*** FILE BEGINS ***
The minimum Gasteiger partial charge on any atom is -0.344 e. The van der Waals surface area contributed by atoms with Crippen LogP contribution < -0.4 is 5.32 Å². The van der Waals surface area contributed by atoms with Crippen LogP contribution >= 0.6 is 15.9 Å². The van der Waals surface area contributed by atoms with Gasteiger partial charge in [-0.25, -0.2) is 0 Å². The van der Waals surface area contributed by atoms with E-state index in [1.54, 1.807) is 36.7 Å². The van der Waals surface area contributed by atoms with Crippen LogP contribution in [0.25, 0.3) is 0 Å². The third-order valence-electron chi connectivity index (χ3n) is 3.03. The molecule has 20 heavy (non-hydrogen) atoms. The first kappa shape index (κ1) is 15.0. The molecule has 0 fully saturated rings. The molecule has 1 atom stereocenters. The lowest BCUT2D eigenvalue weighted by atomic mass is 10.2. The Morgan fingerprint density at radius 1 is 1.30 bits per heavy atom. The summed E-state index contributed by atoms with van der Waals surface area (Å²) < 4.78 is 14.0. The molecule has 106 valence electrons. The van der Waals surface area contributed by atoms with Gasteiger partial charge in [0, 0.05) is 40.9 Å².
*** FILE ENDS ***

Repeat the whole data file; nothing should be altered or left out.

The minimum Gasteiger partial charge on any atom is -0.344 e. The van der Waals surface area contributed by atoms with Crippen LogP contribution < -0.4 is 5.32 Å². The van der Waals surface area contributed by atoms with Crippen LogP contribution >= 0.6 is 15.9 Å². The van der Waals surface area contributed by atoms with Gasteiger partial charge in [-0.25, -0.2) is 0 Å². The van der Waals surface area contributed by atoms with E-state index in [1.54, 1.807) is 36.7 Å². The van der Waals surface area contributed by atoms with Crippen LogP contribution in [0.25, 0.3) is 0 Å². The third-order valence-electron chi connectivity index (χ3n) is 3.03. The molecule has 20 heavy (non-hydrogen) atoms. The first kappa shape index (κ1) is 15.0. The molecule has 0 fully saturated rings. The molecule has 1 atom stereocenters. The lowest BCUT2D eigenvalue weighted by atomic mass is 10.2. The Morgan fingerprint density at radius 1 is 1.30 bits per heavy atom. The summed E-state index contributed by atoms with van der Waals surface area (Å²) < 4.78 is 14.0. The molecule has 106 valence electrons. The van der Waals surface area contributed by atoms with Gasteiger partial charge in [0, 0.05) is 40.9 Å².